Even better than that, the old soldiers began to show up just to sit with Mauldin, to let him know that they were there for him, as he, long ago, had been there for them. So many volunteered to visit Bill that there was a waiting list. Here is how Todd DePastino, in the first paragraph of his wonderful biography of Mauldin, described it:

"Almost every day in the summer and fall of 2002 they came to Park Superior nursing home in Newport Beach, California, to honor Army Sergeant, Technician Third Grade, Bill Mauldin. They came bearing relics of their youth: medals, insignia, photographs, and carefully folded newspaper clippings. Some wore old garrison caps. Others arrived resplendent in uniforms over a half century old. Almost all of them wept as they filed down the corridor like pilgrims fulfilling some long-neglected obligation."

One of the veterans explained to me why it was so important:

"You would have to be part of a combat infantry unit to appreciate what moments of relief Bill gave us. You had to be reading a soaking wet Stars and Stripes in a water-filled foxhole and then see one of his cartoons."

Mauldin is buried in Arlington National Cemetery . This month, the kid cartoonist makes it onto a first-class postage stamp. It's an honor that most generals and admirals never receive.

What Mauldin would have loved most, I believe, is the sight of the two guys who are keeping him company on that stamp.

Tuesday, April 27, 2010

Canon Mac 1960 Football picture


This picture was really a blast from the past for me. I know everyone in the front row by name and several of the other players by name also. I can't see any of the coaches in the picture but I'm thinking that was about the time of Tony Paesano, Val ?, Mike Pantely, ? Costa or possibly even Al Como. See if anyone knows. I am #16 in the top row...Bill Burgess.
Thanks for your blog.

Sunday, April 25, 2010

Remembering Athletic Excellence

The Pennsylvania Sports Hall of Fame: Washington-Greene County Chapter

JAMES A. BANNER

2004 - TRACK & FIELD / CROSS COUNTRY - POSTHUMOUS
A graduate of Canonsburg High School, University of Pittsburgh and West Virginia University. He became Canonsburg & Canon McMillan High School's Track & Cross Country Teams from 1953 thru 1961. Head coach, Track and Cross Country at the University of Pittsburgh from 1966 thru 1975. His dual meet record was 72-26, raising Pitt into an eastern power. He coached 18 Eastern and 4 Individual NCAA Champions, 28 All-Americans and his 1971 Distance Medley Team set the World Record. He also introduced the Pitt Invitational, a National showcase of collegiate talent. In 1973 Banner became head coach of the United States All-Star Track squad and traveled abroad to West Germany, Austria, Italy, the Soviet Union and West Africa. The Americans defeated all, but fell to the Russians by a mere four points.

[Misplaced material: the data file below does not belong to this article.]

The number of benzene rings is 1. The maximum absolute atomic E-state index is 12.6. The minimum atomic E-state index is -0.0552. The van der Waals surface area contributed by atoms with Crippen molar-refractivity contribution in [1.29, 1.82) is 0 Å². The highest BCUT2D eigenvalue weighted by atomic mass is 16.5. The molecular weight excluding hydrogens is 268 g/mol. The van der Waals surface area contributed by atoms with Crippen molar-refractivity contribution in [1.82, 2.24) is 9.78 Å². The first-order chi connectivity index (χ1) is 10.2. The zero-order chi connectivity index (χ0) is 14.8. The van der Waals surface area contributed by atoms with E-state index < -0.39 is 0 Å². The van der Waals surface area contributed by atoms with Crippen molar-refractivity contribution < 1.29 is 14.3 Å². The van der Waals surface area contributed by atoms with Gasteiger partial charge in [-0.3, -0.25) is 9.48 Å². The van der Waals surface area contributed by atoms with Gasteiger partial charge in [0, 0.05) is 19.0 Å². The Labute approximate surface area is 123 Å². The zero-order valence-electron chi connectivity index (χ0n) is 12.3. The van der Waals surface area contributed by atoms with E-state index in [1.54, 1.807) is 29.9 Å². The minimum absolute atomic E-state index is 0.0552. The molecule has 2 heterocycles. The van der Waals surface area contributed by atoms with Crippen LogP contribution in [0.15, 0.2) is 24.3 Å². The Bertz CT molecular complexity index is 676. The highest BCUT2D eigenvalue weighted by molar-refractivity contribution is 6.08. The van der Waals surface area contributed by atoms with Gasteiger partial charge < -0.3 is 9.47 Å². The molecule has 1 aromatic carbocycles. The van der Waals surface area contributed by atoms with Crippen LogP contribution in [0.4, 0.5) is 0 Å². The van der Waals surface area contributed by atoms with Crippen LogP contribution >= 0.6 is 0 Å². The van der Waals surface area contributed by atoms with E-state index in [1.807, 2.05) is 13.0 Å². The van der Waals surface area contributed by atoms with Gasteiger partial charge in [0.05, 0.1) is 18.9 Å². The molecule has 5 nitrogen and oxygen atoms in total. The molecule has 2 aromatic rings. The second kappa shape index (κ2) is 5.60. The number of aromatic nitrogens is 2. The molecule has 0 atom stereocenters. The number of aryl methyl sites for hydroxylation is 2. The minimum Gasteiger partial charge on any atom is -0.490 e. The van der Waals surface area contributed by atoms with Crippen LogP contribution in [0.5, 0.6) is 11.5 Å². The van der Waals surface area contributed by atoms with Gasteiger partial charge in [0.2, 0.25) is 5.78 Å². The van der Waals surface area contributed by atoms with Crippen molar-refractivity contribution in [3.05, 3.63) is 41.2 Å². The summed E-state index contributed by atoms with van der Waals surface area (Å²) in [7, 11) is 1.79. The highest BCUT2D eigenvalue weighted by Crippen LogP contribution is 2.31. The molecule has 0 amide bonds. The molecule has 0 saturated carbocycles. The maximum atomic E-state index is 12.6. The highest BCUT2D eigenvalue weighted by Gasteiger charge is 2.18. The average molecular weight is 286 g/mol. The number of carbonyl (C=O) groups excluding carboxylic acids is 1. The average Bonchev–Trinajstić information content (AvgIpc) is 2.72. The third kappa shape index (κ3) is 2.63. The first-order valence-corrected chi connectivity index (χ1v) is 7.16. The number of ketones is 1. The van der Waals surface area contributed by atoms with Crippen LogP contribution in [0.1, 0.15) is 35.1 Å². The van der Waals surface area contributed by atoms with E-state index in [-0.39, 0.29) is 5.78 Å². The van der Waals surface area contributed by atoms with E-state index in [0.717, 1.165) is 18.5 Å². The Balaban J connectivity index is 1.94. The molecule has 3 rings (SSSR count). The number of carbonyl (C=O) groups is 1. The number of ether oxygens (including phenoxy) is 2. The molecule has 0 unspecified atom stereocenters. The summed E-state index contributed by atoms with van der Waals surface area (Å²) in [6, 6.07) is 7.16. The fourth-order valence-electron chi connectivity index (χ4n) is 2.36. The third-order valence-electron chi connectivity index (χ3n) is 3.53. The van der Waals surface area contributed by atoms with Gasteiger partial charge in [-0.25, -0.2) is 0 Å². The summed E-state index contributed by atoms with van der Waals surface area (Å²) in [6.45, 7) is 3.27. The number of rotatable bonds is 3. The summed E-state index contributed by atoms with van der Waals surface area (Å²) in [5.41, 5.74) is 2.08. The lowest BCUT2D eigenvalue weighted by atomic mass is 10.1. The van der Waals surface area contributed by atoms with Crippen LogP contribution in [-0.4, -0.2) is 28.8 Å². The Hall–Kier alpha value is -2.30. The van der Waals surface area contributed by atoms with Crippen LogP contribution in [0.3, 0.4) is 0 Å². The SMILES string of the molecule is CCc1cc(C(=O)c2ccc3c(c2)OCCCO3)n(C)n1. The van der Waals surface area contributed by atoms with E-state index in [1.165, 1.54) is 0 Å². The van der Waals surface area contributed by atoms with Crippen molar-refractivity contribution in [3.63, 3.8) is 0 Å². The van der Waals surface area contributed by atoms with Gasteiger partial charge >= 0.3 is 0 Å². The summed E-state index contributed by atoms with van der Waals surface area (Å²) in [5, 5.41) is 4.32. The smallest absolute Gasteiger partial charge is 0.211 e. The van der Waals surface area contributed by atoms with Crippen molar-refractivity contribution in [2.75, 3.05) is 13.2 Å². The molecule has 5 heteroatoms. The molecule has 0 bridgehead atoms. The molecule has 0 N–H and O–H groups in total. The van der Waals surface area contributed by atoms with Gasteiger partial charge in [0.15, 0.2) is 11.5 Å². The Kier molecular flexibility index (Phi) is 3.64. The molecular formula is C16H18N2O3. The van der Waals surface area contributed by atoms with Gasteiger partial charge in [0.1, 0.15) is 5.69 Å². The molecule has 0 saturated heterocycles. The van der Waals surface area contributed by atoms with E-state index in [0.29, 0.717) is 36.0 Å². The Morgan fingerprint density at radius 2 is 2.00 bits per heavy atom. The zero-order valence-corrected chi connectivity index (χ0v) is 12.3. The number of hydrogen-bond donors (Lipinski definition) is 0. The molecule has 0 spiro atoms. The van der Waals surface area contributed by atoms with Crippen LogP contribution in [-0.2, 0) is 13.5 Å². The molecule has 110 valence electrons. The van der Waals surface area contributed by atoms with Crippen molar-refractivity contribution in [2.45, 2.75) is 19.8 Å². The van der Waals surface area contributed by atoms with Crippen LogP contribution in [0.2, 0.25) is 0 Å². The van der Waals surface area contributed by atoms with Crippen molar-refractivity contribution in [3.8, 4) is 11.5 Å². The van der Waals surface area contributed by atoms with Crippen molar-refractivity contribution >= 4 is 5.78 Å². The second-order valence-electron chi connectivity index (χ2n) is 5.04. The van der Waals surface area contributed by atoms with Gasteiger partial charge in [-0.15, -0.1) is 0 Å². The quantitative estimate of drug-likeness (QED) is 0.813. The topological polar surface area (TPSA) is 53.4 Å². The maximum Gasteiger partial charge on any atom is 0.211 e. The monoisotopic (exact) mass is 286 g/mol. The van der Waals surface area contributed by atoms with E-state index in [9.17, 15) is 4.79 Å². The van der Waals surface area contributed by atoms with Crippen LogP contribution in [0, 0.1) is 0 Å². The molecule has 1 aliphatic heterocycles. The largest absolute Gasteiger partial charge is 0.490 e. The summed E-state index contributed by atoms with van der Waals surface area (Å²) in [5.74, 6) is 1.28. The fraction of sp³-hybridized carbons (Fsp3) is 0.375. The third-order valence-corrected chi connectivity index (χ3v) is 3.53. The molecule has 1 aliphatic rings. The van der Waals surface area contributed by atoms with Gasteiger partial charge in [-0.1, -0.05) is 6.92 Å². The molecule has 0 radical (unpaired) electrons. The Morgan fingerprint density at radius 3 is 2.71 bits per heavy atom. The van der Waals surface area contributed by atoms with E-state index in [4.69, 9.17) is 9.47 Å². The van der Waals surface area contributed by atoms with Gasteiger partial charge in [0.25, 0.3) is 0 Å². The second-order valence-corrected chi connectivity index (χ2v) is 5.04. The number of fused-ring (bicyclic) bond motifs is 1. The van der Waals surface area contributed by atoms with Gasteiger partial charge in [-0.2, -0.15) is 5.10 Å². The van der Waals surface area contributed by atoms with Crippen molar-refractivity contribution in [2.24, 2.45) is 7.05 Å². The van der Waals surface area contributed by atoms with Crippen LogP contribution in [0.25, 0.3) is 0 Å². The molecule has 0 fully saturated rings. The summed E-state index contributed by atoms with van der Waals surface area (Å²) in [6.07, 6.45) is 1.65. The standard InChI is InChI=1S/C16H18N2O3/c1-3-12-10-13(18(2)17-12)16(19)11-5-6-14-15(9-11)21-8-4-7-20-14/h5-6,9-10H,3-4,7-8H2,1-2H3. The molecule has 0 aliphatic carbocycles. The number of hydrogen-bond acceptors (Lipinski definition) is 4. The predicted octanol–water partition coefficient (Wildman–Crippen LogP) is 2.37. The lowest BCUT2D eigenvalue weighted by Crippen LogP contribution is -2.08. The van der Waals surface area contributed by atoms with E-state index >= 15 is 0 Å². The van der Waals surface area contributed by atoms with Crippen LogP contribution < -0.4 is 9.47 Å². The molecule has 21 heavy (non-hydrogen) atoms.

At Carnegie Mellon University he became a highly successful and respected Athletic Director and served from 1975 thru 1988. He elevated the athletic department to a position of prominence among NCAA Division III schools. During his tenure CMU won over 25 conference championships and has been represented in many NCAA Regional and National Championship events.

This outstanding gentleman entered the U.S. Marine Corps during the Korean War and was decorated with a Silver Star and a Purple Heart. He was inducted into the Hall of Valor at Soldiers & Sailors Hall in Oakmont, Pennsylvania.


Remembering Athletic Excellence




The Pennsylvania Sports Hall of Fame: Washington-Greene County Chapter







ARTHUR "Bucky" MAUGHAN
2004 - WRESTLING
A legend in the wrestling circles of America and has a success almost unparalleled in collegiate athletics. At Canonsburg High School he was a three time WPIAL wrestling champion 1957-'58 & `59 and a 1959 PIAA champion and PIAA runner-up in 1957-'58. In high school he won 70 consecutive dual matches.